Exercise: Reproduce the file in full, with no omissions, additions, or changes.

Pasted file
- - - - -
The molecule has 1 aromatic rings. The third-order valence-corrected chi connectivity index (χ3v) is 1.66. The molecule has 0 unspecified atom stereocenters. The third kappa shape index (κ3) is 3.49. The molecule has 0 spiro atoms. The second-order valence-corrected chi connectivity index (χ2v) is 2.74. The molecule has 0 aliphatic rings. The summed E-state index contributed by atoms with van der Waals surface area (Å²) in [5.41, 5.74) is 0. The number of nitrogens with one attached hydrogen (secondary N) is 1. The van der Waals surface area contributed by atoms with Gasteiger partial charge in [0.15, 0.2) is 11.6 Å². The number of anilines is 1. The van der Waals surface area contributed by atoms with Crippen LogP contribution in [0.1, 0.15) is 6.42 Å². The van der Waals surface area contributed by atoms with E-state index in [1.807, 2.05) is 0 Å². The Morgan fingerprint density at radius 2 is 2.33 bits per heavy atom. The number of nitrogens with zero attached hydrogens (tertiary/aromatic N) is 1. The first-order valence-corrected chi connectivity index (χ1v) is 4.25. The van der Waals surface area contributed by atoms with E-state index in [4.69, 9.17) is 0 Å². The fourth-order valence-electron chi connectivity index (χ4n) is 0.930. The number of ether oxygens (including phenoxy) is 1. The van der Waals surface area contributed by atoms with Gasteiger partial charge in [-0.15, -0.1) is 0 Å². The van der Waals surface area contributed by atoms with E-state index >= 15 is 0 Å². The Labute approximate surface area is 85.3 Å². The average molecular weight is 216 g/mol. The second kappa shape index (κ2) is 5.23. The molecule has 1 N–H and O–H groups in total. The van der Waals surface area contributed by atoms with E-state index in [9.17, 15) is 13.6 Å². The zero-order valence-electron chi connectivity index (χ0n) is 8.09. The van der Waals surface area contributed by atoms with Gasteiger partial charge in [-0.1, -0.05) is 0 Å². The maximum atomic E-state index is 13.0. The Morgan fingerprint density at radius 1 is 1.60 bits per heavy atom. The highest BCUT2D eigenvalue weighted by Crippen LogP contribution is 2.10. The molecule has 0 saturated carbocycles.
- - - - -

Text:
The molecule has 1 aromatic rings. The third-order valence-corrected chi connectivity index (χ3v) is 1.66. The molecule has 0 unspecified atom stereocenters. The third kappa shape index (κ3) is 3.49. The molecule has 0 spiro atoms. The second-order valence-corrected chi connectivity index (χ2v) is 2.74. The molecule has 0 aliphatic rings. The summed E-state index contributed by atoms with van der Waals surface area (Å²) in [5.41, 5.74) is 0. The number of nitrogens with one attached hydrogen (secondary N) is 1. The van der Waals surface area contributed by atoms with Gasteiger partial charge in [0.15, 0.2) is 11.6 Å². The number of anilines is 1. The van der Waals surface area contributed by atoms with Crippen LogP contribution in [0.1, 0.15) is 6.42 Å². The van der Waals surface area contributed by atoms with E-state index in [1.807, 2.05) is 0 Å². The Morgan fingerprint density at radius 2 is 2.33 bits per heavy atom. The number of nitrogens with zero attached hydrogens (tertiary/aromatic N) is 1. The first-order valence-corrected chi connectivity index (χ1v) is 4.25. The van der Waals surface area contributed by atoms with E-state index in [4.69, 9.17) is 0 Å². The fourth-order valence-electron chi connectivity index (χ4n) is 0.930. The number of ether oxygens (including phenoxy) is 1. The van der Waals surface area contributed by atoms with Gasteiger partial charge in [-0.15, -0.1) is 0 Å². The van der Waals surface area contributed by atoms with E-state index >= 15 is 0 Å². The Labute approximate surface area is 85.3 Å². The average molecular weight is 216 g/mol. The second kappa shape index (κ2) is 5.23. The molecule has 1 N–H and O–H groups in total. The van der Waals surface area contributed by atoms with E-state index in [9.17, 15) is 13.6 Å². The zero-order valence-electron chi connectivity index (χ0n) is 8.09. The van der Waals surface area contributed by atoms with Gasteiger partial charge in [-0.1, -0.05) is 0 Å². The maximum atomic E-state index is 13.0. The Morgan fingerprint density at radius 1 is 1.60 bits per heavy atom. The highest BCUT2D eigenvalue weighted by Crippen LogP contribution is 2.10. The molecule has 0 saturated carbocycles.